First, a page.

Emerging markets were one of the big surprises of the 2008 credit crisis with how well they withstood the chaos that swept the financial markets.
While their developed counterparts buckled, emerging markets soared to stellar heights before starting a downward dip once more this year.
So where does the emerging market success story start – and is the party now over?
The term “emerging markets” was meant to capture countries that fell into the gap between an underdeveloped and fully developed nation. As the dynamics of world finance shift and developed nations lose their spotless credit ratings, it is easy to see the label has some shortcomings.
An emerging market country typically displays the following features: a large population with a young workforce; politically and socially transitioning; rapid economic growth; high saving to debt ratio – that is, the population is generally characterised by a tendency to save.
Developed countries tend to follow this trend only during a recession.
Such an extremely simplistic outline presents a few contradictions. Developed countries are the ones with the high credit ratings – but currently display extremely poor or static growth, while it is the emerging market countries with their poor credit ratings that show healthy growth.
For example, in June, MSCI upgraded the UAE from frontier market to emerging market status. It seems a paradox for a region as well-developed as the UAE, with GDP growth of 4.4 per cent per annum last year to rank lower than the United Kingdom that managed only a rate of 0.3 per cent for the same period.
Jan-Benedict Steenkamp, the author of Brand Breakout: How Emerging Market Brands will Go Global, believes the bracketing together of emerging market countries presents a challenge for their industries.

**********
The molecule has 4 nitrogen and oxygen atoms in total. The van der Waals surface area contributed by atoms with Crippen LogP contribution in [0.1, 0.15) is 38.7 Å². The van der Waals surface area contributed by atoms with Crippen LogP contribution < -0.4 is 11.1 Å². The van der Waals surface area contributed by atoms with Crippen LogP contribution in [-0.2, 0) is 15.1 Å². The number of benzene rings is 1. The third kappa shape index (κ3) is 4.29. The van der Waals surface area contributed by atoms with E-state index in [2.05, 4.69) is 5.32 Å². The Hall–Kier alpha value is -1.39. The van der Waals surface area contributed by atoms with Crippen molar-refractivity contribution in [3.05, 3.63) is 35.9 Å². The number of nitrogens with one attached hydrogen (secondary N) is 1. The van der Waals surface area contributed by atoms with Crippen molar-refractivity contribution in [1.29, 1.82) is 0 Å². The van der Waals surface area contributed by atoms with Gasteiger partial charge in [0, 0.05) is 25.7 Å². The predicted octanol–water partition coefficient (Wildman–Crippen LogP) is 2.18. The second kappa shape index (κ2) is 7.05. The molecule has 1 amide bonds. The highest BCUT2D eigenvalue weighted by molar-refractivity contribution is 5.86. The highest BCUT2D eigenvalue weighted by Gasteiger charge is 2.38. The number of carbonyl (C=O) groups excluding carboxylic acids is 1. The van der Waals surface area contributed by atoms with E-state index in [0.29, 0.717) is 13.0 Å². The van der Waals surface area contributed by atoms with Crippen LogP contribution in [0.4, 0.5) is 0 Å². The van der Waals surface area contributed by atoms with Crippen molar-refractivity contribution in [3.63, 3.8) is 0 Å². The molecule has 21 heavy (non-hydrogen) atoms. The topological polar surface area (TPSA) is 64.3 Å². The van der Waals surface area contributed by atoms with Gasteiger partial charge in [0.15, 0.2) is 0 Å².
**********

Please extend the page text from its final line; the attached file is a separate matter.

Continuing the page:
“Emerging markets come in different shades. The challenges remain somewhat the same though,” he says.
“One would also need to be convinced that a brand from a more highly developed emerging market is good quality.
“Of course Etihad and Emirates are examples of companies that have done just that,” he adds.
Examining the case of the UAE, the inconsistencies of the term “emerging market” becomes clear.
The UAE provides ample opportunity for investment and has a workforce that is young and dynamic. With traditional job markets such as western Europe and America grinding to a halt, young graduates and seasoned professionals alike are flocking to the UAE for work.
The Gulf states are doing so well they can easily afford to invest in other countries and indeed they have acted as an economic lifeline for many developed market countries.
And yet up until recently the UAE was a frontier market, not even an emerging market.
Once upon a time, investors looking for safe, modest returns stuck to the developed markets and, most importantly, their government debt bonds, the packaged products that sold off pieces of a government’s debt for a steady return. They were considered an almost fail-proof investment.
Then the crisis hit. As the situation in Greece, Portugal, Spain and Italy has shown, given the right circumstances, a developed market’s bond offerings can go from safe to toxic and even the country itself can be downgraded to emerging market status from developed market, as was the case with Greece.